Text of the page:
Seth Harvey, a retired general surgeon, died of a rare cancer Sept. 5, 2012. He was 79. His P&S lineage reached back to his father, Dr. Harold Dortic Harvey, a professor of surgery, and his godmother, the distinguished surgical pathologist, Virginia Kneeland Frantz’22. Dr. Harvey served as a captain in the U.S. Army Medical Corps, based in Grafenwohr, Germany, from 1963 to 1965. He pursued a private surgical practice and was a member of the staff at Falmouth Hospital, in Falmouth, Mass., where he also served as chief of surgery and chief of the medical staff. He is survived by a daughter and three sons.

Susan M. Fisher, a psychoanalytically trained psychiatrist, died June 21, 2012. Clinical professor of psychiatry at the University of Chicago Pritzker School of Medicine and a training and supervising analyst at the Chicago Institute for Psychoanalysis, she pursued a private practice in child, adolescent, adult, and family psychiatry. Preceded in death by her husband, Herman Sinaiko, she is survived by a daughter and a son. 

1967 PSY
Ethel Person, a psychoanalytically trained psychiatrist and professor of clinical psychiatry at P&S who pursued landmark studies in sexuality and the role of sexual fantasy in people’s lives, died Oct. 16, 2012, from complications of Alzheimer’s disease. Dr. Person’s research shed light on previously unexplored aspects of transsexuality and transgender behavior and the wide spectrum and powerful effect of sexual fantasy. She was the author of four books, notably “By Force of Fantasy: How We Make Our Lives,” a work addressed to a general readership. She is survived by two sons, two step-daughters, a grandchild, and three step-grandchildren.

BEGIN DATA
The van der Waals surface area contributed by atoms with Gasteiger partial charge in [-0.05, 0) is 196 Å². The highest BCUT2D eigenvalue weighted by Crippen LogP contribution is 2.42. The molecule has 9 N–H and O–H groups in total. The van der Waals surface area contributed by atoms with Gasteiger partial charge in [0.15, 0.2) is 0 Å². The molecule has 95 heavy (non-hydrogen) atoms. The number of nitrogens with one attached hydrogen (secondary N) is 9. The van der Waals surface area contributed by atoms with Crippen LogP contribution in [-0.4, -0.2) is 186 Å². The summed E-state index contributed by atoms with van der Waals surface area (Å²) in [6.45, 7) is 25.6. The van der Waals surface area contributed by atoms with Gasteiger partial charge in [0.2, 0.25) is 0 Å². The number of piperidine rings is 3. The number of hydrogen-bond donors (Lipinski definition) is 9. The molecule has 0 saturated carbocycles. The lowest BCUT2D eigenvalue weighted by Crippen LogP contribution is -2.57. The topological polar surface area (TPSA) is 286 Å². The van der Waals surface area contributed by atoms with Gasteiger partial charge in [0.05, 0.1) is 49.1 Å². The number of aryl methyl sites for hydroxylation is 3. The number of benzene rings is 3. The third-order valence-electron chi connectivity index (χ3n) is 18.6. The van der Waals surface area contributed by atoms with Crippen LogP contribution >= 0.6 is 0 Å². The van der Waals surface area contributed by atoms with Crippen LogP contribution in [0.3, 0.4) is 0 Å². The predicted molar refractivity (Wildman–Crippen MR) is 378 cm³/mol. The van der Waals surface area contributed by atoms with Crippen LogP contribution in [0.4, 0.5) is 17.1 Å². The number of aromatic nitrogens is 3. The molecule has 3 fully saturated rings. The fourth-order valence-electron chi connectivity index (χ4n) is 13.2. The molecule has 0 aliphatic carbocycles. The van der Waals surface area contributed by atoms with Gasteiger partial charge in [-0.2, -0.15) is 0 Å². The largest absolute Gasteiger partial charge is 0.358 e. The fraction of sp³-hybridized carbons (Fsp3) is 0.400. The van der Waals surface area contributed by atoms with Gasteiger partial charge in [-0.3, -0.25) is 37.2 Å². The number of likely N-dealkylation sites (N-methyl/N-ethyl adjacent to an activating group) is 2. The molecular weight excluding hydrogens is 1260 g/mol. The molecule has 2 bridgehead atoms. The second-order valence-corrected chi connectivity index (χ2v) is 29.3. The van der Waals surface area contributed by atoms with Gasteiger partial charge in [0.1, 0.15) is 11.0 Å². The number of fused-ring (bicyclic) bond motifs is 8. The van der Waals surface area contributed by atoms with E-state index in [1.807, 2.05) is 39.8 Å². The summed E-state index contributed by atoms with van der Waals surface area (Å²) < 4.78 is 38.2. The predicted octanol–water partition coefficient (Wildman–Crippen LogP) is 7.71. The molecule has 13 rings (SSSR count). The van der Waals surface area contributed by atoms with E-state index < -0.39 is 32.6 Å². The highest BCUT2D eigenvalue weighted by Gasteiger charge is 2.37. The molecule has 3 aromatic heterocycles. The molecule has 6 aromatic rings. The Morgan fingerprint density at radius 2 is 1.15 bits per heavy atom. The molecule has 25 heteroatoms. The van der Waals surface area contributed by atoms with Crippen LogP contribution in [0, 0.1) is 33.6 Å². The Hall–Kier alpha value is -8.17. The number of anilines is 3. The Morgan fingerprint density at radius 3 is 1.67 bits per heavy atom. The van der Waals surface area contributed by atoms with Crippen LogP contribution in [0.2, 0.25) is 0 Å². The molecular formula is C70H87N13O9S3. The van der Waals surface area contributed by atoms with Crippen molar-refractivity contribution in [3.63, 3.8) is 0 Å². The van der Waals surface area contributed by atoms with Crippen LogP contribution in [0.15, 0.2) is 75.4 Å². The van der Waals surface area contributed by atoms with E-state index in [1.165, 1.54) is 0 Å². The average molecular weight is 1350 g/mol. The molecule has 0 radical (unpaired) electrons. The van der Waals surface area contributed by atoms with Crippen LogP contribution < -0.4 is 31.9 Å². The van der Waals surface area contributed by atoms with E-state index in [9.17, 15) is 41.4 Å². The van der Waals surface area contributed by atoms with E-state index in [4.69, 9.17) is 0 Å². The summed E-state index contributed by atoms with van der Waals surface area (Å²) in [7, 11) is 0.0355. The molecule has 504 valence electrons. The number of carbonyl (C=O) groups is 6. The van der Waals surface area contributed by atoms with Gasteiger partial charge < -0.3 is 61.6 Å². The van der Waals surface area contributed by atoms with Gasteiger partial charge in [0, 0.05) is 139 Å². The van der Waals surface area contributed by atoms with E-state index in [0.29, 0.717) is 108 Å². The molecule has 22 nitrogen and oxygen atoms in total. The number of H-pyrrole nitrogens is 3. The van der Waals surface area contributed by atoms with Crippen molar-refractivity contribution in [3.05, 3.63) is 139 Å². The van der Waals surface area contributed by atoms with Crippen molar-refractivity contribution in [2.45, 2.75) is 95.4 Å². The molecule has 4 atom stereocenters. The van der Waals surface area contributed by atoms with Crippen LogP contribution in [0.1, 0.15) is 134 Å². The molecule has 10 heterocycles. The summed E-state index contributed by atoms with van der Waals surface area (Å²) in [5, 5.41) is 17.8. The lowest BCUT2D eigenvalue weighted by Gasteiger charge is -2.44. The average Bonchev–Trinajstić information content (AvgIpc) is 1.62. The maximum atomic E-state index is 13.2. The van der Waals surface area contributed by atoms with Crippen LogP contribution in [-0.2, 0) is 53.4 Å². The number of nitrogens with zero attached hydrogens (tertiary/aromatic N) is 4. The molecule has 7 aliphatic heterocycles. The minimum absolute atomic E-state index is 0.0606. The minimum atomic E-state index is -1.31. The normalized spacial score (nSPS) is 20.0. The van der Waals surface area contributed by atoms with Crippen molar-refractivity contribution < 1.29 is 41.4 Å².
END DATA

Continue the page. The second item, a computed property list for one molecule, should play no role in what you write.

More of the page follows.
Stephen Rosenblum, clinical professor of psychiatry at George Washington University and former supervising psychoanalyst and past president of the Washington Center for Psychoanalysis, died Oct. 12, 2012, of lymphoma. Dr. Rosenblum served in the U.S. Army. He was a recipient of the American Psychoanalytic Association’s Edith Sabshin Teaching Award. Dr. Rosenblum’s survivors include his wife, Carol, a daughter, a son, and five grandchildren.

Robert J. Reza, former medical director of the Respiratory Care Service at Brookhaven Memorial Hospital and a member of the Department of Medicine faculty at SUNY Stonybrook, died Sept. 18, 2012. He is survived by two daughters. 

Caroline Armistead Riely, professor emeritus of medicine and pediatrics and former chief of hepatology at the University of Tennessee, died Dec. 13, 2012, from complications of progressive supranuclear palsy. Co-author of more than 200 papers, abstracts, and book chapters, Dr. Riely was an authority on diseases of the liver during pregnancy. In 2003 she was honored with the Distinguished Clinician Award of the American College of Gastroenterology.

Henry Davison Jr., a general surgeon and member of the surgical staff at the University Medical Center of Princeton at Plainsboro, died of pneumonia Dec. 7, 2012, after a long battle with cancer. Dr. Davison grew up in Fort Smith, Ark., and graduated from Columbia College. He graduated from P&S with distinction, a member of Alpha Omega Alpha. In 1992, Dr. Davison completed a general surgery residency at Columbia-Presbyterian and entered surgical practice at Princeton, N.J., where he was a long-time clinical instructor in the Department of Surgery at UMDNJ-Robert Wood Johnson Medical School and served as president of the medical and dental staff. Dr. Davison founded “Soul to Soul,” a program for the general public to provide speakers on health issues of concern to African-Americans, sponsored by the University Medical Center Community Education Outreach. With a colleague, Dr. Davison performed the first laparoscopic colon resection at University Medical Center, where he also pioneered the use of single-port access surgery. A surgeon through and through, he practiced until a week before he died. Among his extra-medical activities, Dr. Davison served for many years on the board of trustees of the Chapin School. He is survived by his wife, Oakley, and three teenage sons.